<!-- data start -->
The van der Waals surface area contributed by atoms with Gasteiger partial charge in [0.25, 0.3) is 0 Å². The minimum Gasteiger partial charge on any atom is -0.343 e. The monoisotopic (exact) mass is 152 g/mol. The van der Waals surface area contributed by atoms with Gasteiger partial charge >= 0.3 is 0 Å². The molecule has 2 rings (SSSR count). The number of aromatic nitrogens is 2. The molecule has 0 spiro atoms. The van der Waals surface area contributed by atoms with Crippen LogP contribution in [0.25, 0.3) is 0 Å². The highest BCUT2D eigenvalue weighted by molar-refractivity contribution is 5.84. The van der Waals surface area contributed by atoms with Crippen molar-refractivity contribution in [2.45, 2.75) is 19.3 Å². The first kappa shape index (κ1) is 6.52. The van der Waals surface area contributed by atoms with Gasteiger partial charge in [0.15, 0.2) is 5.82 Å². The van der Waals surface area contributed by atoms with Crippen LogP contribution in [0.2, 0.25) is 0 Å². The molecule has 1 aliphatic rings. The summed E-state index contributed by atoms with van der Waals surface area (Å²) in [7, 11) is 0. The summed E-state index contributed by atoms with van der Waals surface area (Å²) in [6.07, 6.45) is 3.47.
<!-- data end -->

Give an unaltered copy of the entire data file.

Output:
The van der Waals surface area contributed by atoms with Gasteiger partial charge in [0.25, 0.3) is 0 Å². The minimum Gasteiger partial charge on any atom is -0.343 e. The monoisotopic (exact) mass is 152 g/mol. The van der Waals surface area contributed by atoms with Gasteiger partial charge >= 0.3 is 0 Å². The molecule has 2 rings (SSSR count). The number of aromatic nitrogens is 2. The molecule has 0 spiro atoms. The van der Waals surface area contributed by atoms with Crippen LogP contribution in [0.25, 0.3) is 0 Å². The highest BCUT2D eigenvalue weighted by molar-refractivity contribution is 5.84. The van der Waals surface area contributed by atoms with Crippen molar-refractivity contribution in [2.45, 2.75) is 19.3 Å². The first kappa shape index (κ1) is 6.52. The van der Waals surface area contributed by atoms with Gasteiger partial charge in [0.15, 0.2) is 5.82 Å². The van der Waals surface area contributed by atoms with Crippen LogP contribution in [0.2, 0.25) is 0 Å². The molecule has 1 aliphatic rings. The summed E-state index contributed by atoms with van der Waals surface area (Å²) in [7, 11) is 0. The summed E-state index contributed by atoms with van der Waals surface area (Å²) in [6.07, 6.45) is 3.47.